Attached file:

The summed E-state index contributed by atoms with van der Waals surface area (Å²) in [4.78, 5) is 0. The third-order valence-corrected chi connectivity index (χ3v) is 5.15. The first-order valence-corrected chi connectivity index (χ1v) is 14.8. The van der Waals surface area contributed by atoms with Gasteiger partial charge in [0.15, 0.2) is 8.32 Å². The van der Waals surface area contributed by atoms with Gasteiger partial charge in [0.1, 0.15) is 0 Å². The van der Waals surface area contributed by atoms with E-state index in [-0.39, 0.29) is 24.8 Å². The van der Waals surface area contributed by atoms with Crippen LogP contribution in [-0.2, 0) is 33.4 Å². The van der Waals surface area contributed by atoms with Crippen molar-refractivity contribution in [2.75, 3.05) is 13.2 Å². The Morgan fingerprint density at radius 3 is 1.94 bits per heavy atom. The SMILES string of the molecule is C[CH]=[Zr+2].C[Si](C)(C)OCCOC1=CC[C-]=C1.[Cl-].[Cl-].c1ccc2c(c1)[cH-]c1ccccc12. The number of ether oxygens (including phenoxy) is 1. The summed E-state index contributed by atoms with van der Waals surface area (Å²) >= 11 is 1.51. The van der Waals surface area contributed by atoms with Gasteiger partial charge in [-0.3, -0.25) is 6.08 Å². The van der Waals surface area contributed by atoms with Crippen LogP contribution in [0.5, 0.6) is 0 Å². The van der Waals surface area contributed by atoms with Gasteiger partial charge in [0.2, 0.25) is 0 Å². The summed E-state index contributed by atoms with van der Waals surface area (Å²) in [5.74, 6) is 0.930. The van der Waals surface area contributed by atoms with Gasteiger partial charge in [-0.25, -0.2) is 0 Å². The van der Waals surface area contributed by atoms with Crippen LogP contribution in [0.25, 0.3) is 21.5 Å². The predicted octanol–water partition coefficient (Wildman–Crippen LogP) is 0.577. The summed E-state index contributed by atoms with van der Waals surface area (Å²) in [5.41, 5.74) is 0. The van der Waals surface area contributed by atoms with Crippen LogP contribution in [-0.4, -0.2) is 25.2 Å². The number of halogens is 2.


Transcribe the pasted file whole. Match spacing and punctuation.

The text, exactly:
The summed E-state index contributed by atoms with van der Waals surface area (Å²) in [4.78, 5) is 0. The third-order valence-corrected chi connectivity index (χ3v) is 5.15. The first-order valence-corrected chi connectivity index (χ1v) is 14.8. The van der Waals surface area contributed by atoms with Gasteiger partial charge in [0.15, 0.2) is 8.32 Å². The van der Waals surface area contributed by atoms with Gasteiger partial charge in [0.1, 0.15) is 0 Å². The van der Waals surface area contributed by atoms with E-state index in [-0.39, 0.29) is 24.8 Å². The van der Waals surface area contributed by atoms with Crippen LogP contribution in [-0.2, 0) is 33.4 Å². The van der Waals surface area contributed by atoms with Crippen molar-refractivity contribution in [2.75, 3.05) is 13.2 Å². The Morgan fingerprint density at radius 3 is 1.94 bits per heavy atom. The SMILES string of the molecule is C[CH]=[Zr+2].C[Si](C)(C)OCCOC1=CC[C-]=C1.[Cl-].[Cl-].c1ccc2c(c1)[cH-]c1ccccc12. The number of ether oxygens (including phenoxy) is 1. The summed E-state index contributed by atoms with van der Waals surface area (Å²) >= 11 is 1.51. The van der Waals surface area contributed by atoms with Gasteiger partial charge in [-0.3, -0.25) is 6.08 Å². The van der Waals surface area contributed by atoms with Crippen LogP contribution in [0.5, 0.6) is 0 Å². The van der Waals surface area contributed by atoms with Gasteiger partial charge in [0.2, 0.25) is 0 Å². The summed E-state index contributed by atoms with van der Waals surface area (Å²) in [5.74, 6) is 0.930. The van der Waals surface area contributed by atoms with Gasteiger partial charge in [-0.25, -0.2) is 0 Å². The van der Waals surface area contributed by atoms with Crippen LogP contribution in [0.25, 0.3) is 21.5 Å². The predicted octanol–water partition coefficient (Wildman–Crippen LogP) is 0.577. The summed E-state index contributed by atoms with van der Waals surface area (Å²) in [5.41, 5.74) is 0. The van der Waals surface area contributed by atoms with Crippen LogP contribution in [-0.4, -0.2) is 25.2 Å². The number of halogens is 2.